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Scenihr report offers ammunition for anti-tobacco lobby in oncoming EU ingredients directive review.

SCENIHR report offers ammunition for anti-tobacco lobby in oncoming EU ingredients directive review

The European Union's (EU) scientific committee on emerging health risks has released a considered report on whether tobacco additives make tobacco products more addictive. While it has not released an explicitly anti-additive report, it has concluded that they may promote addiction. Expect these conclusions to be quoted widely in next year's review of the EU tobacco product directive.

The New Year promises to be fraught for tobacco companies serving the European Union (EU) market who now seem certain to have to combat a multi-front offensive against the use of additives in the manufacture of cigarettes and other products. It is bad enough for tobacco companies elsewhere, who will have to contend with the World Health Organisation (WHO) Uruguay agreement on the use of flavouring ingredients that increase the attractiveness of tobacco products. But in Europe, the industry faces a special escalation of political hostilities, with the European Commission beginning an impact assessment consultation as a preliminary to the process of revising the nearly 10 year old tobacco products directive (TPD) in 2011. This ends on December 17 and includes an option to introduce an approved list for tobacco ingredients--if an additive is not listed, it would be banned. This consultation and the review that will follow next year will have been deeply influenced by the November publication of a report on the role of tobacco additives by the EU's independent Scientific Committee on Emerging and Newly Identified Health Risks (SCENIHR). It avoided coming down strongly against additives, but health campaigners will find ammunition to call for their banning within its pages. The SCENIHR report has the twin merits of scientific objectivity and freshness of research. Like many scientific papers on controversial topics, the SCENIHR report offers usable quotes for both sides though objective readers might think that it comes down less heavily on additives than health campaigners might have wished. Thus its conclusion: "The criteria for dependence established in humans indicate that tobacco has a high addictive potential, but it remains difficult to assess the addictiveness of individual additives."

The report says that "no tobacco additives which are addictive by themselves have so far been identified." However, this is not the whole story. The paper does suggest they could, in combination with tobacco, increase the addictiveness of tobacco products--and it is this conclusion that could spark new regulation.

It notes, for instance, that "sugars, polysaccharides and cellulose fibres which are naturally present in tobacco, or sugars added in high quantities to most tobacco products, give rise to numerous aldehydes, such as acetaldehyde, in tobacco smoke" and this may enhance the addictiveness of nicotine.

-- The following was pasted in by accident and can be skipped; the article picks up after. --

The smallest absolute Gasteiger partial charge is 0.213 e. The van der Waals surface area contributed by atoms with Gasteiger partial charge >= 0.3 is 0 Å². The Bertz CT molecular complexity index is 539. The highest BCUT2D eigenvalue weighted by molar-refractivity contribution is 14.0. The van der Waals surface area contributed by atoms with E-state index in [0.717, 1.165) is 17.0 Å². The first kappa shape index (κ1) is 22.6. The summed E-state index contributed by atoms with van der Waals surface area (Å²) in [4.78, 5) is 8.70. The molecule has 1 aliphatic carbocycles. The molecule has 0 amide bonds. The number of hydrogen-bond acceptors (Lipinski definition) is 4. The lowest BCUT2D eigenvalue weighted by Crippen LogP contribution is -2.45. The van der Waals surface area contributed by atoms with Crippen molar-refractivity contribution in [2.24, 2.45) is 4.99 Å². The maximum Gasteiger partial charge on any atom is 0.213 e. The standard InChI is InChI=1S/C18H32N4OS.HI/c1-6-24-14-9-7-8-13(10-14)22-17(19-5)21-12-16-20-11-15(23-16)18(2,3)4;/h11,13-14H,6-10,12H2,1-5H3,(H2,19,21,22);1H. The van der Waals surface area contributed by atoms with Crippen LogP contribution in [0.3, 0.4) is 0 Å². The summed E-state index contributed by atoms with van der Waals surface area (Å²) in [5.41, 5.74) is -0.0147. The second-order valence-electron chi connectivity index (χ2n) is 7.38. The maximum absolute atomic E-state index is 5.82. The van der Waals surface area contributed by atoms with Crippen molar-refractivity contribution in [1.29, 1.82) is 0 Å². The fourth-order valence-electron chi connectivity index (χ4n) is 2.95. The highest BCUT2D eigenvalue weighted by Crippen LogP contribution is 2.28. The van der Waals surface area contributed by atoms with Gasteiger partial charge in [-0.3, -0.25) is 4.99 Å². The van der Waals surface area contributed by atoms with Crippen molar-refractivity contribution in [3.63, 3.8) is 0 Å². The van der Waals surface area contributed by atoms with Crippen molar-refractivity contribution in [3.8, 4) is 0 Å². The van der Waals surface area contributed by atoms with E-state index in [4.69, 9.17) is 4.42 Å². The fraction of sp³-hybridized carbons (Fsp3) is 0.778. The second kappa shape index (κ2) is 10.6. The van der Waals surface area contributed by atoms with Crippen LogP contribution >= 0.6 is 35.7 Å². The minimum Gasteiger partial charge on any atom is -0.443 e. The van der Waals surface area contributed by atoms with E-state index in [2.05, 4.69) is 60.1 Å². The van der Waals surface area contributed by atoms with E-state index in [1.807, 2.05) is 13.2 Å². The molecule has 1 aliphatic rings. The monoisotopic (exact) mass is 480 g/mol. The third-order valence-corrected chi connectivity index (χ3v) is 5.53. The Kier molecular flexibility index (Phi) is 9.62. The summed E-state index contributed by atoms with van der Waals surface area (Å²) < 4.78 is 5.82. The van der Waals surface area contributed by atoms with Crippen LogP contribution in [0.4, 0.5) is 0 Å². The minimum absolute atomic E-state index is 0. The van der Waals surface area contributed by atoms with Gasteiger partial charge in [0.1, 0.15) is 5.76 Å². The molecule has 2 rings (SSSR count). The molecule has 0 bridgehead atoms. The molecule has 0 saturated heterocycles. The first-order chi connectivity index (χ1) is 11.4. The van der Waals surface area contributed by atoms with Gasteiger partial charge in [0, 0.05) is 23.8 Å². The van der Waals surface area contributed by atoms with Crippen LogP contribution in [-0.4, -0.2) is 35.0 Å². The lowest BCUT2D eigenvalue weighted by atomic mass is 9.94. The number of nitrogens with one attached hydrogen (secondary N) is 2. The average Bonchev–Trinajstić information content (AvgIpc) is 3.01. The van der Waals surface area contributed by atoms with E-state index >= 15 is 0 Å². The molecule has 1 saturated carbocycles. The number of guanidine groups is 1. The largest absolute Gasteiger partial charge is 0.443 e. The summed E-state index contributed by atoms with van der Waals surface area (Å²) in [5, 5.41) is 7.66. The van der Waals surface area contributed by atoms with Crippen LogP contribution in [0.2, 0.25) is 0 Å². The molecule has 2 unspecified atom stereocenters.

Another problem identified by the report, are "additives that facilitate deeper inhalation (e.g. menthol) or inhibit the metabolism of nicotine may enhance the addictiveness of nicotine indirectly," it says.

Indeed, of all individual additives, the SCENHIR report gives more space to menthol than any other, and if a case for restricting an additive could be based on the SCENHIR report, menthol may well be that additive.

The tobacco industry advertises menthol as a substance which alleviates harshness and enhances taste and smoothness, "but menthol may also facilitate nicotine delivery and increase the sensory impact of cigarettes," says the report. SCENHIR examines several industry and medical researches into menthol and reports that "recent reviews on health effects of menthol in cigarettes published by the tobacco industry have maintained its claim that menthol does not pose any adverse health effects when used as an additive in cigarettes."

Rob Burton, British American Tobacco's (BAT) international scientific affairs manager however argued that the issue of menthol from the point of view of regulators "is whether or not it's considered to be a characterising flavour and our position is strong that we do not use ingredients that attract underage minor into smoking and there is no evidence that use of menthol is attractive to children."

That is as may be. But second guessing what may concern EU regulators next year may be a tough task.

SCENIHR addresses the attractiveness of tobacco products issue and says it may be increased by some additives "but is also influenced by external factors such as marketing, price etc." The panel accepts that research is difficult in this field "due to ethical considerations that will usually preclude human testing of tobacco products, particularly among non-users or children" but asserts that "the use of fruit and candy flavours seems to favour smoking initiation in young people (and) menthol also attracts a number of smokers, in particular African Americans," noting menthol is far more popular in the US, where it has a major share of the market, than Europe when its share ranges from 1 to 5%.